The greatest stocks of the past decade are not the ones you'd expect. And I suspect that when 2006 ends next month and we look at the best stocks from 1997 through 2006, the names will still be unfamiliar.

See, there's no way I would have been able to name any of the Top 10 on the spot. That just goes to show that we probably haven't even heard of the best 10 stocks of the next 10 years. But I'm getting ahead of myself.

Without further ado, the 10 top performers from 1996 through 2005:


1996 Market Cap*


Hansen Natural









Christopher & Banks



Meritage Homes



American Eagle Outfitters



Comtech Telecommunications



Pool Corp.



Engineered Support Systems**



Jos. A. Bank



*In millions. Historical price data provided by Capital IQ and adjusted for dividends.
**Acquired by DRS Technologies.

There are more than a few things shocking about this list. First, these companies are obscure. Hansen Natural -- the greatest stock of the past decade -- has sold all-natural juices and sodas since the 1930s. Chico's sells clothes to women in their 30s, and 10 years ago it had fewer than 250 stores. Pool Corp. -- a company with 45% annual returns over the decade -- wholesales swimming pool supplies and chemicals!

Second, there's only one "tech" firm on the list. And it's not one of the famous ones. Only five analysts are currently following Comtech.

Ten years ago, none of these companies were heavily followed among the pros on Wall Street, and even more incredibly, some still aren't.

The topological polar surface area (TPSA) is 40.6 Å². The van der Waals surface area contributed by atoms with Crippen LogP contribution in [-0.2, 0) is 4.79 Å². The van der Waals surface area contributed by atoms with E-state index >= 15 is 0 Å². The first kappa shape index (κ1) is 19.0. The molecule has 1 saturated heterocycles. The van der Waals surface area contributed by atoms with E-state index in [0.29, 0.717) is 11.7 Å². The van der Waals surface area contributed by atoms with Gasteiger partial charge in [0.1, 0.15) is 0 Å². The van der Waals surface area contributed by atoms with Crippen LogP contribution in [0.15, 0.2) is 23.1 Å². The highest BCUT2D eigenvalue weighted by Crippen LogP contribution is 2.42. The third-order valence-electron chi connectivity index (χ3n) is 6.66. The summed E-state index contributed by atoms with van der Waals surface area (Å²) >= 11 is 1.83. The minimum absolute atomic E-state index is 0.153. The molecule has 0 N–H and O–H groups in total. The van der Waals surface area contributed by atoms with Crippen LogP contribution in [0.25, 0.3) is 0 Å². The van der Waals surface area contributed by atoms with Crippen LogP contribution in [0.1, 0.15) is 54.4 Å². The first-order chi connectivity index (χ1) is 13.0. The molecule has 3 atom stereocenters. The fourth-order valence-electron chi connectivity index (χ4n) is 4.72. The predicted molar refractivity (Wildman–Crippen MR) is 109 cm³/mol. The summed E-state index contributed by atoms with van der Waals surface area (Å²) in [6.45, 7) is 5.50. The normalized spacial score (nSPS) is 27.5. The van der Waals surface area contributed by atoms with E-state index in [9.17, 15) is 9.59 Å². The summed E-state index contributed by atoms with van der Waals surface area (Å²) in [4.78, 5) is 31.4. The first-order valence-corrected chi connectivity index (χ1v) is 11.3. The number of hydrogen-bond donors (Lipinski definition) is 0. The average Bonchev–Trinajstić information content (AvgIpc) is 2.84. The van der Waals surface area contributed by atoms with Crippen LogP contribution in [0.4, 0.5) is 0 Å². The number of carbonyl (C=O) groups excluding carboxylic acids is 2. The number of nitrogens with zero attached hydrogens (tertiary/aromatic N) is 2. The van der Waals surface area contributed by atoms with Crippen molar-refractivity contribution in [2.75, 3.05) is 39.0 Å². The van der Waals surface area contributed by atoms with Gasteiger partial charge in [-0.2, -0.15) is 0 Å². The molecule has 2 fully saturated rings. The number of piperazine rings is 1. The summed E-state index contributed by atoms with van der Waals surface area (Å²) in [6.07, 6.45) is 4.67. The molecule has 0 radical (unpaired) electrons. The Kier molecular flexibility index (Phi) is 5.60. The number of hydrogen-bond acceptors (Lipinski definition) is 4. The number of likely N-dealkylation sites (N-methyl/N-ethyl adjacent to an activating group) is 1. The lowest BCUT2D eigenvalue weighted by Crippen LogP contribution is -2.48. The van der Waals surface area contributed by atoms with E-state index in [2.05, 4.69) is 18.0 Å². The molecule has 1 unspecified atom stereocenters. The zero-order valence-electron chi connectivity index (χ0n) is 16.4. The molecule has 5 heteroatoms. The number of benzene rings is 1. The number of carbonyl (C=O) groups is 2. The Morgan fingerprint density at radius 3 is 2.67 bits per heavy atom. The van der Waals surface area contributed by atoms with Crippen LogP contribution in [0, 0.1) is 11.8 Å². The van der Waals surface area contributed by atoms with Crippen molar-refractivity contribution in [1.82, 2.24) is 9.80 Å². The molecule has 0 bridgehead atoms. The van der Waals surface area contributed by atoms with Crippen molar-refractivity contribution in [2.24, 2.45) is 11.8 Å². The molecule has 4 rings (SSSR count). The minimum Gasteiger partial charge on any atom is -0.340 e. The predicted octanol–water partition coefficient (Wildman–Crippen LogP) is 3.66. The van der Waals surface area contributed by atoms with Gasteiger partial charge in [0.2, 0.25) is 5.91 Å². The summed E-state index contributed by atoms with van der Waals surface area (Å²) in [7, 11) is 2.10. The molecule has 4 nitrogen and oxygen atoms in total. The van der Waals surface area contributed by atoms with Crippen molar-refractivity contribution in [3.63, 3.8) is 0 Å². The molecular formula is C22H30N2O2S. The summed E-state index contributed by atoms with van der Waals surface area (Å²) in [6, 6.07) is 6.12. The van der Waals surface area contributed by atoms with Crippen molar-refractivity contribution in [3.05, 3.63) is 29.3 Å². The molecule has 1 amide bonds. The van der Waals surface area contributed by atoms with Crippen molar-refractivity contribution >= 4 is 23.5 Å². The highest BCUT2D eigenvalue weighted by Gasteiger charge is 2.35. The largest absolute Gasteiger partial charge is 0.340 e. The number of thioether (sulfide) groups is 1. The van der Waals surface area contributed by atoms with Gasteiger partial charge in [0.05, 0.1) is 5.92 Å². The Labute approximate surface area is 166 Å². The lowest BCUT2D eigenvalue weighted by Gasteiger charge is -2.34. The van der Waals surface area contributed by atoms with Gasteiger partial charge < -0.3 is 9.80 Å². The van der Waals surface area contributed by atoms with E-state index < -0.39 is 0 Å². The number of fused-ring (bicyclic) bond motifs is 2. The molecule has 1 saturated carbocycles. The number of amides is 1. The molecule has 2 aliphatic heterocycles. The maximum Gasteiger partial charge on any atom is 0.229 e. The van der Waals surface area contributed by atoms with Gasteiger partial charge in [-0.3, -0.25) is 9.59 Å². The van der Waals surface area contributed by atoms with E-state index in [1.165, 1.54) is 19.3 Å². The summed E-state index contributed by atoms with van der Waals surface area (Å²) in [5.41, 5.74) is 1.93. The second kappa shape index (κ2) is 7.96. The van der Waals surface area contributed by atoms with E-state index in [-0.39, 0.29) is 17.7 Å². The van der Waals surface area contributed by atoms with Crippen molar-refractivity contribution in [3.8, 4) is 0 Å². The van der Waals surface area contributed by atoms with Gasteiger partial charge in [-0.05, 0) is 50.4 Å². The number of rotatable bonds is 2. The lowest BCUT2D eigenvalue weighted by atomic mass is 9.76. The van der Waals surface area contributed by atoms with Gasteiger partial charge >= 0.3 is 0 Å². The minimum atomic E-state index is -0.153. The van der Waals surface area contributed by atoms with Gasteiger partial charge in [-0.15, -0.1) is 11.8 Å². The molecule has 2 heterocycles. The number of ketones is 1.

Finally, none of these companies was worth more than $250 million 10 years ago.

An unfair comparison
Now take a look at those returns and compare them with those of the 10 biggest companies way back in 1996.


1996 Market Cap*


General Electric (NYSE:GE)



ExxonMobil (NYSE:XOM)






Merck (NYSE:MRK)



Toyota Motor (NYSE:TM)






Procter & Gamble



Johnson & Johnson (NYSE:JNJ)



Microsoft (NASDAQ:MSFT)



Norsk Hydro (NYSE:NHY)



*In millions. Historical price data provided by Capital IQ and adjusted for dividends.

As you can see, they don't even come close.

The Foolish bottom line
The greatest stocks of the last decade started:

  1. Obscure.
  2. Ignored.
  3. Small.

Now, how many investors are searching for market-thumping returns among the Microsofts and ExxonMobils of the world? Forty and 20 analysts follow each of those stocks, respectively. But these companies can't beat the market -- they are the market!

So if you want to find the 10 best stocks of the next 10 years, you need to start small -- as in small caps. These are exactly the types of companies we're following at Motley Fool Hidden Gems. We don't care about Microsoft. Instead, we follow Blackboard, an $800 million software firm that supplies 2,225 educational institutions and has 90% product renewal rates.

But an $800 million company is probably still too big to be one of the 10 best when we look back in 2016. That's why we also offer Tiny Gems -- promising companies capitalized at less than $200 million. One of the next 10 best will likely come from there.

To take a look at the small caps we're following and the Tiny Gems we've dug up, click here to take a free trial to Hidden Gems. You may not have heard of our companies, but that's exactly the point.

This article was originally published Dec. 29, 2005. It has been updated.

Tim Hanson owns shares of Blackboard. American Eagle is a Stock Advisor recommendation. Coca-Cola and Microsoft are Inside Value recommendations. Johnson & Johnson and Norsk Hydro are Income Investor picks. Merck was once an Income Investor choice. No Fool is too coolfor disclosure.